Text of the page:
Identification of bathroom faucet

Discussion in 'Plumbing Forum' started by edlank, Dec 24, 2016.

  1. Dec 24, 2016 #1

    edlank

    edlank

    edlank

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    I have a bathroom faucet I cannot identify in the house I bought. The house was built in 1990. The cold valve works well. The hot valve works, but requires ~3/4 to 1 full revolution of the stem to start getting water flow. It actually shuts off again with very little rotation, but with no sensation of resistance, so everyone naturally continues to turn it another 3/4 revolution.

    I disassembled it, and the two stems are NOT the same. The faucet looks like the shower valve, and I have a brochure on the shower valve from Grohe. I have taken the stems to 2 large plumbing supply houses, and neither can identify it. I posted images and questions on the Grohe site, and the service agent said the valve is not Grohe. Can anyone identify it? The second picture shows the two stems. The upper stem is the hot water stem (the "mushy" one) and the lower stem is the cold one (that works well). I apologize for the differing size/aspect ratio. The differences are an extra rib above the middle O-ring on the hot stem, and no small upper O-ring on the cold stem. Any help would be appreciated.

    HallFaucetLo.jpg

    TiledValve.jpg
     
  2. Dec 24, 2016 #2

    kok328

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    Replace all rubber washers and o-rings. Lube them up with silicone grease and reassemble the fixture.
    No need to I'd faucet just take stems to local hardware and get individual orings.
     
  3. Dec 24, 2016 #3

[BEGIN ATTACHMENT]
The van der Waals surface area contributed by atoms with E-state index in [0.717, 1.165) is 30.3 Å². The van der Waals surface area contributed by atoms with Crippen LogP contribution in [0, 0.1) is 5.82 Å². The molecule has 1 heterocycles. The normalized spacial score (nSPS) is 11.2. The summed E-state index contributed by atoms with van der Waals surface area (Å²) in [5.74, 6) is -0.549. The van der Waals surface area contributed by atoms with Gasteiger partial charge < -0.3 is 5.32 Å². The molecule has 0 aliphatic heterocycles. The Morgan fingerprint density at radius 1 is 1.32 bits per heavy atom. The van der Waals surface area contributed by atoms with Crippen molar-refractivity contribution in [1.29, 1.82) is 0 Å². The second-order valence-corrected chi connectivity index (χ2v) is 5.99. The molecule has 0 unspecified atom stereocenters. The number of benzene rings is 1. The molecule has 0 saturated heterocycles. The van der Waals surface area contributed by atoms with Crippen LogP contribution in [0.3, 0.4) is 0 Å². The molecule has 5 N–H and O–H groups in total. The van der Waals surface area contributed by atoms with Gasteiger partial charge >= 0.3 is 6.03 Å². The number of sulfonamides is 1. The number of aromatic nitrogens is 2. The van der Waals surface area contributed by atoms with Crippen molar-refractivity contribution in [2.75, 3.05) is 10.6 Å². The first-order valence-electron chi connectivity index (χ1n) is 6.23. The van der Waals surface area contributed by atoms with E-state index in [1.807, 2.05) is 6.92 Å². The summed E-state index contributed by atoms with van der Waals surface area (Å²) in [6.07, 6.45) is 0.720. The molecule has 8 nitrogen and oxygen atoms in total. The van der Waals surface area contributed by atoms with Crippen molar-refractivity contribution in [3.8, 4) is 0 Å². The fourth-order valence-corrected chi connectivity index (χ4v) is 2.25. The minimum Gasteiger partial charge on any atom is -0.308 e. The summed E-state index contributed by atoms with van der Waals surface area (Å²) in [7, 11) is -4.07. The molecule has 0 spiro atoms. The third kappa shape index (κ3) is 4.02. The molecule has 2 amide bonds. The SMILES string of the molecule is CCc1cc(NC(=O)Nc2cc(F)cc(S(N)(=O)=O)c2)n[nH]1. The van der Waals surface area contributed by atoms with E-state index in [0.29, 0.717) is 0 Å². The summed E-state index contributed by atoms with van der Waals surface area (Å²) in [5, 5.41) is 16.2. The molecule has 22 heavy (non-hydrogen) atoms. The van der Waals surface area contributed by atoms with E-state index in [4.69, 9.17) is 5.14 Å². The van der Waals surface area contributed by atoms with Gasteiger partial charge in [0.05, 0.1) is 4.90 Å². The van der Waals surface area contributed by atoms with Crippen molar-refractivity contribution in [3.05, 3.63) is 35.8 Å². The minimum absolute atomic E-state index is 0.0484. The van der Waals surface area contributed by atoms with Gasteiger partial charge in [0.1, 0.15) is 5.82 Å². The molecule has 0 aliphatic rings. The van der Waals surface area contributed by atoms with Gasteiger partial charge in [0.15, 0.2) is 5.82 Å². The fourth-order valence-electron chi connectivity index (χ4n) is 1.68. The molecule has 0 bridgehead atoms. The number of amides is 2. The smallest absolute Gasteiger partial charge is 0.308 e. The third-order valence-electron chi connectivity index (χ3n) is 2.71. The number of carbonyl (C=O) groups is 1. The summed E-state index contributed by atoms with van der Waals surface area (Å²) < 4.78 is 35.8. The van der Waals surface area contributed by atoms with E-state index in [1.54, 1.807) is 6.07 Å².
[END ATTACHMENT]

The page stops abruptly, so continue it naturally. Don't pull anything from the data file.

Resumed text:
edlank

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    Thanks, but I have done all of that years ago, with no change, and again recently, with no change. The plumbing parts man did not even think that he could get an exact replacement for the O-rings, making it seem that it might be metric. I had a hardware store with a larger selection than the plumber had, and replaced them with ones that seem to be good replacements, and lubricated with silicone grease. I find it very strange that the two stems are different, and not right hand versus left hand rotation. They are both the same rotation. The hot water valve has had this behavior since we bought the house in 2007. I think the hot stem was replaced with the wrong one before our arrival. I simply think I need to replace the hot stem with the correct stem.

    And I am wrong about the Grohe shower valve...that is the OTHER shower stall valve.
     
  4. Dec 24, 2016 #4

    slownsteady

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  5. Dec 24, 2016 #5

    oldognewtrick

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    If this has been going on for years and replacements have not been sourced, maybe it's time to replace the faucets....just a thought.
     
  6. Dec 27, 2016 #6

    nealtw

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    Condition of the seat?
     
  7. Dec 27, 2016 #7

    nealtw

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    When you remove the washer unscrew the stem, there might be another O ring in there.
    This guy has a similar valve and he says it can be changed to a cartridge type.
    [ame]https://www.youtube.com/watch?v=2NAwwlgiDKo[/ame]
     
    Last edited: Dec 27, 2016
  8. Dec 27, 2016 #8

    edlank